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- Mega-cap tech companies in the US including Facebook, Amazon, and Alphabet found themselves under pressure on Monday amid newly announced antitrust probes.
- Chris Ailman, the chief investment officer of the California State Teachers’ Retirement System — the second-largest pension fund in the US, with $228 billion under management — says the worst is yet to come unless these firms take drastic steps.
- Other experts across Wall Street have recently surmised that big tech is in trouble regardless of what happens on the regulatory front.
- Visit Business Insider’s homepage for more stories.
Mega-cap tech has long been speculated as the target of US regulatory scrutiny. And based on recent developments, that negative pressure may soon be present in full force.
The US Federal Trade Commission and Justice Department said on Monday that they’ll divide up antitrust probes into various tech elite. The FTC will handle Facebook and Amazon, while the DOJ will focus on Google parent Alphabet.
That immediately put enormous pressure on those three stocks. It dragged entire indexes lower at a time when they were already struggling to get out from under President Donald Trump’s ever-escalating trade war. The tech-heavy Nasdaq 100 index plunged 2.6%, its biggest decline in three weeks.
Given the losses, it’s clear the market hasn’t yet fully priced in a scenario where US regulators turn the screws on the tech Illuminati. And judging by how swift and sharp the drop was, the wreckage could just be getting started, assuming firm action is taken down the line.
This isn’t lost on Chris Ailman, the chief investment officer of the California State Teachers’ Retirement System — the second-largest pension fund in the US, with $228 billion under management.
Ailman is in the unique position of being tasked with owning exposure to the entire market. Since tech is currently the biggest weighting in the benchmark S&P 500 — with a more than 20% allocation — any weakness in the space is going to sting his massive portfolio. As such, tech’s newly vulnerable position has his attention.
Regardless of how the situation unfolds, Ailman says companies need to be proactive about implementing changes to address the concerns of regulators.
"These are people who are entrepreneurs who are not used to thinking about regulations and boundaries," Ailman told Business Insider in an exclusive interview at Milken. "They’re going to need to have a board and people around them to put some safeguards in. You have to be responsible for your product."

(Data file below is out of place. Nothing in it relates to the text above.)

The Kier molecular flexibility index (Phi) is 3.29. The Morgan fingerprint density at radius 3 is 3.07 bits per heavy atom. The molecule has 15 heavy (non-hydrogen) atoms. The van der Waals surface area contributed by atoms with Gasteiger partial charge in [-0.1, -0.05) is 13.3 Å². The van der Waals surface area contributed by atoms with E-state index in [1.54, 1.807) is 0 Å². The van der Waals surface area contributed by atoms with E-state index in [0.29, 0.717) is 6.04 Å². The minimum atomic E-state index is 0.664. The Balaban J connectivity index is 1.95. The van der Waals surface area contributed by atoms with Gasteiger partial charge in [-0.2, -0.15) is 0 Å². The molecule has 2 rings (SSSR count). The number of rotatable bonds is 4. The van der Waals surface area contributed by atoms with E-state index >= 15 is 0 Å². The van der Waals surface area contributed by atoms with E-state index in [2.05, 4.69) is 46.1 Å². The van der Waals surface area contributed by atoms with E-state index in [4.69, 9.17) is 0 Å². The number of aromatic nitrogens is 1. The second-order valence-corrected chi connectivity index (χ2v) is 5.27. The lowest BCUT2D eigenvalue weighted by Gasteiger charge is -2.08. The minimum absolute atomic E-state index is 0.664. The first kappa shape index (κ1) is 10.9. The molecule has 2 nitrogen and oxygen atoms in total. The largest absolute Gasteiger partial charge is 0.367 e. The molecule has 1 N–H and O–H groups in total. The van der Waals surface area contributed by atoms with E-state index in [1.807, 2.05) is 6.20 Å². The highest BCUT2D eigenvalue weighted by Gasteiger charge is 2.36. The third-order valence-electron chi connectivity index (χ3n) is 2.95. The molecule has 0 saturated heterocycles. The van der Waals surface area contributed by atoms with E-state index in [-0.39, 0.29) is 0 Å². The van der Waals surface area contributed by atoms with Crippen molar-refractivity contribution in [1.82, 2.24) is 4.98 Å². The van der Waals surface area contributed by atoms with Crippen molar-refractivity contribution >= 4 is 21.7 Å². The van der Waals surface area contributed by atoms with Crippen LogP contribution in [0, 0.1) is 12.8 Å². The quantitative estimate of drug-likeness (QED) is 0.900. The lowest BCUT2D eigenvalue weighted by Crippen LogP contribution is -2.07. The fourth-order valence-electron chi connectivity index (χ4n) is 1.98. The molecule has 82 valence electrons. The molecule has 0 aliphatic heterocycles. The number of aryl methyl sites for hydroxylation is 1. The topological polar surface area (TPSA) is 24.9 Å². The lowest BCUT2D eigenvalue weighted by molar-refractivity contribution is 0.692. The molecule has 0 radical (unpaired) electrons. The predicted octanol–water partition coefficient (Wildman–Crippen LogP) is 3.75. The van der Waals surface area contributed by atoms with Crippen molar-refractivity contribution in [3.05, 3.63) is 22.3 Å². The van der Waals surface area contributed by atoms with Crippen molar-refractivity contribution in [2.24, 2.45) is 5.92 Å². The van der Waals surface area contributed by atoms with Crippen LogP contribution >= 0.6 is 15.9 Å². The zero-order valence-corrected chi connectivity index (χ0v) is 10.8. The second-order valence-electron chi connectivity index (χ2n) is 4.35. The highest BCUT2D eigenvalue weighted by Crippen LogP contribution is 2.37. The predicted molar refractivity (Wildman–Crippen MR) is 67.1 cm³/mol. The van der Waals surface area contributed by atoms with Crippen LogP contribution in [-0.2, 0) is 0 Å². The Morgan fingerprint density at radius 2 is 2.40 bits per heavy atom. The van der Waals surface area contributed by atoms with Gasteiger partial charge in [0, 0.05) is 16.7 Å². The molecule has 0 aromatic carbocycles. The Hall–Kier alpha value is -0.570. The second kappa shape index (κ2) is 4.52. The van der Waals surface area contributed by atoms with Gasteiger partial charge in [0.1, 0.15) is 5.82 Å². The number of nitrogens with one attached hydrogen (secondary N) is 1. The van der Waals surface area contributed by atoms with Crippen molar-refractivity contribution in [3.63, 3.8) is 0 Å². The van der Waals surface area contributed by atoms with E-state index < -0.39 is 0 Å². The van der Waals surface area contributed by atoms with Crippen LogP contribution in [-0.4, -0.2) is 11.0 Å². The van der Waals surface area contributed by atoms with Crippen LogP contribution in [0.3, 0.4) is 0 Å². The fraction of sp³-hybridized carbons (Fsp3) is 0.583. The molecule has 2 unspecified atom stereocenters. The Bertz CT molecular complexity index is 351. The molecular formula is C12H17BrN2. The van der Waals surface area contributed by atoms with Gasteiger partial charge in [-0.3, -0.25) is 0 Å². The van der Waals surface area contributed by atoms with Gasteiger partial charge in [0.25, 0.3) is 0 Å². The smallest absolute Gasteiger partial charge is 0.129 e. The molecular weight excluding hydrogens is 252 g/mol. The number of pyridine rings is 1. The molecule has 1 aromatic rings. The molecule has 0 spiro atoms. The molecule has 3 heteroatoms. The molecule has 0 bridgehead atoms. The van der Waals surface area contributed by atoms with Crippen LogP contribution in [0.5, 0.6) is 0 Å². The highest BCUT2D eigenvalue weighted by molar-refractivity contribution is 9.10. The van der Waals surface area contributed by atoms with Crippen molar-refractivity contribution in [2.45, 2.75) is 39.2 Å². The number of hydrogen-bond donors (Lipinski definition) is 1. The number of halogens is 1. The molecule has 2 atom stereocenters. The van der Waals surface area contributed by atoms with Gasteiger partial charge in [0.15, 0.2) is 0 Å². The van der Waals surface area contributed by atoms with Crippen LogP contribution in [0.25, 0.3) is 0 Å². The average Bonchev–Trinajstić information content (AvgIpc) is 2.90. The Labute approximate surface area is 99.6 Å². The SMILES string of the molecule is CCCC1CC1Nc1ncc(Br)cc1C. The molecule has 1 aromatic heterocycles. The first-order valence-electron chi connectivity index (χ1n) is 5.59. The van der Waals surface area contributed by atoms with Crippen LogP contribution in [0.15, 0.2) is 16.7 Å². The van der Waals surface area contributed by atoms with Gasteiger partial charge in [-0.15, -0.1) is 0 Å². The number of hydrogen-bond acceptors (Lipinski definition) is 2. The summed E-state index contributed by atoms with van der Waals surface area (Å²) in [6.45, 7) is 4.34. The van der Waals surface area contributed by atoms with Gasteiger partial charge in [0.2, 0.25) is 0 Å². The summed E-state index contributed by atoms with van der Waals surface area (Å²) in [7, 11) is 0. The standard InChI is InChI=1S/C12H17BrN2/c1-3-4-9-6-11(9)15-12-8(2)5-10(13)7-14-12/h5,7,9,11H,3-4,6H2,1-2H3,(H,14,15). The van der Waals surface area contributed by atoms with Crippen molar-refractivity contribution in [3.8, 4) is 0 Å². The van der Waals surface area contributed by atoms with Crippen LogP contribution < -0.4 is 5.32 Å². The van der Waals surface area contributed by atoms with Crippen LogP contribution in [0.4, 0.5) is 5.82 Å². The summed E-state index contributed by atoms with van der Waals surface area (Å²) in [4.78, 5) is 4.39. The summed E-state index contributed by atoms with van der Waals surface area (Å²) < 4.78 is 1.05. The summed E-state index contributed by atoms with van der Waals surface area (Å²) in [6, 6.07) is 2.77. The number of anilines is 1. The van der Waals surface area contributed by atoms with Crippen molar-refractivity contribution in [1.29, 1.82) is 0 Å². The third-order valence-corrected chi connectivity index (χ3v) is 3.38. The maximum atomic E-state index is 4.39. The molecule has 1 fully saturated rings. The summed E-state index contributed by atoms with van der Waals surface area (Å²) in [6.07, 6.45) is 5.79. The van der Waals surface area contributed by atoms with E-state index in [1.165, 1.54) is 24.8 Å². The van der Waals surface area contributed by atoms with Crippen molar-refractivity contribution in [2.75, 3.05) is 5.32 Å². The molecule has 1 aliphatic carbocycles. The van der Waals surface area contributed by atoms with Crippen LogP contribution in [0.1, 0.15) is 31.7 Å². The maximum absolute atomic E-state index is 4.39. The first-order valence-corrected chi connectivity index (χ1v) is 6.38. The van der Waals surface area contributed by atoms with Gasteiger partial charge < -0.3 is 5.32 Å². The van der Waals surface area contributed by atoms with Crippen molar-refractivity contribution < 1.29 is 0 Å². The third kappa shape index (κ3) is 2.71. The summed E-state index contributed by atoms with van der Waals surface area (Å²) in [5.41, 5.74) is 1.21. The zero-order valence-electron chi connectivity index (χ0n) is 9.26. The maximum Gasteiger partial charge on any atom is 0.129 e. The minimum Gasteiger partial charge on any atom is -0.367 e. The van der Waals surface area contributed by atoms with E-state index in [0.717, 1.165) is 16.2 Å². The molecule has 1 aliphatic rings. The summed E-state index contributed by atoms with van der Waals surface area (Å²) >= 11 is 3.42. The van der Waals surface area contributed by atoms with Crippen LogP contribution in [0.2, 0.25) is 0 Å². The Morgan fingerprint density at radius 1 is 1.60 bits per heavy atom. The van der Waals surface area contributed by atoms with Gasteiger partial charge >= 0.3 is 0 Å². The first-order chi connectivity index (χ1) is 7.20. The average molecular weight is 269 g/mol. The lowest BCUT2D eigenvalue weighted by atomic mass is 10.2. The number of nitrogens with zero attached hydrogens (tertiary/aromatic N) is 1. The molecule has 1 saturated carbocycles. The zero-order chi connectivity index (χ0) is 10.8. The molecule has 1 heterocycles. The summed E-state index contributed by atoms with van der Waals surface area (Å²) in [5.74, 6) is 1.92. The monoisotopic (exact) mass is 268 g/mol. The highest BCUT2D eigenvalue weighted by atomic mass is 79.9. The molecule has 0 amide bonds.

Although the latest tech-regulation development has come in the US, Ailman is also keenly focused on the scrutiny those companies will face in Europe. After all, none of the principles are based in Europe, depriving that region of economic upside. That makes antitrust concerns much more difficult to ignore.
Ultimately, Ailman thinks the onus will be on the companies themselves to make an effort before the FTC and DOJ hand down any potentially crippling fines or legal rulings.
"I’m not a huge fan of regulation, but when you see a company facing potentially big regulation, you realize they need to be stepping up and doing stuff — participating in finding a way for their product to be used more positively," Ailman said. "
His first argument is that the tech elite is simply too big to keep growing at their current pace.
"The law of physics conspire against mega-caps," Deluard said in a recent client note. "Just as thermodynamic systems eventually drift towards chaos, competitive advantages are usually lost, inventions are copied, trade secrets are discovered, corporate ethos are eroded, and market-leading firms eventually revert to mediocrity."
Deluard also sees the marketwide shift to passive investing coming back to big the tech cohort. Sure, they’ve been a main beneficiary of the flood of capital into passive strategies heavily weighted towards tech. But when the wind starts blowing in the other direction, they’ll get hit the hardest.
"Index funds are naturally skewed towards the largest companies," Deluard said. "However, a sharp market correction would likely trigger rapid outflows from ETFs, which would result in a temporary stretch of underperformance by the tech mega companies."
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